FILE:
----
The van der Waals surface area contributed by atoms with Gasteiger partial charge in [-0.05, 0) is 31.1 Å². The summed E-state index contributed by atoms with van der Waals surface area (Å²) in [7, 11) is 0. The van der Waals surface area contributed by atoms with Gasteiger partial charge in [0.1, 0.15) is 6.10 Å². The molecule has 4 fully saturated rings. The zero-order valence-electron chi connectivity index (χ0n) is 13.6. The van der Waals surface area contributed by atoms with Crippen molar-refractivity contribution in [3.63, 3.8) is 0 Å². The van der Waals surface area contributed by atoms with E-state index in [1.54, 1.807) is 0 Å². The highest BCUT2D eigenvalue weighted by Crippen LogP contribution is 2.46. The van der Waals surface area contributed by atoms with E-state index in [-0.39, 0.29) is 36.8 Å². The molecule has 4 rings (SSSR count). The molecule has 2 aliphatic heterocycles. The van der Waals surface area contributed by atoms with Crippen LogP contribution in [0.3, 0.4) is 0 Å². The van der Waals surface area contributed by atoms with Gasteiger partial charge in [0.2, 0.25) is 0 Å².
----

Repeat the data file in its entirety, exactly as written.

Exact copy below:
The van der Waals surface area contributed by atoms with Gasteiger partial charge in [-0.05, 0) is 31.1 Å². The summed E-state index contributed by atoms with van der Waals surface area (Å²) in [7, 11) is 0. The van der Waals surface area contributed by atoms with Gasteiger partial charge in [0.1, 0.15) is 6.10 Å². The molecule has 4 fully saturated rings. The zero-order valence-electron chi connectivity index (χ0n) is 13.6. The van der Waals surface area contributed by atoms with Crippen molar-refractivity contribution in [3.63, 3.8) is 0 Å². The van der Waals surface area contributed by atoms with E-state index in [1.54, 1.807) is 0 Å². The highest BCUT2D eigenvalue weighted by Crippen LogP contribution is 2.46. The van der Waals surface area contributed by atoms with E-state index in [-0.39, 0.29) is 36.8 Å². The molecule has 4 rings (SSSR count). The molecule has 2 aliphatic heterocycles. The van der Waals surface area contributed by atoms with Crippen LogP contribution in [0.3, 0.4) is 0 Å². The van der Waals surface area contributed by atoms with Gasteiger partial charge in [0.2, 0.25) is 0 Å².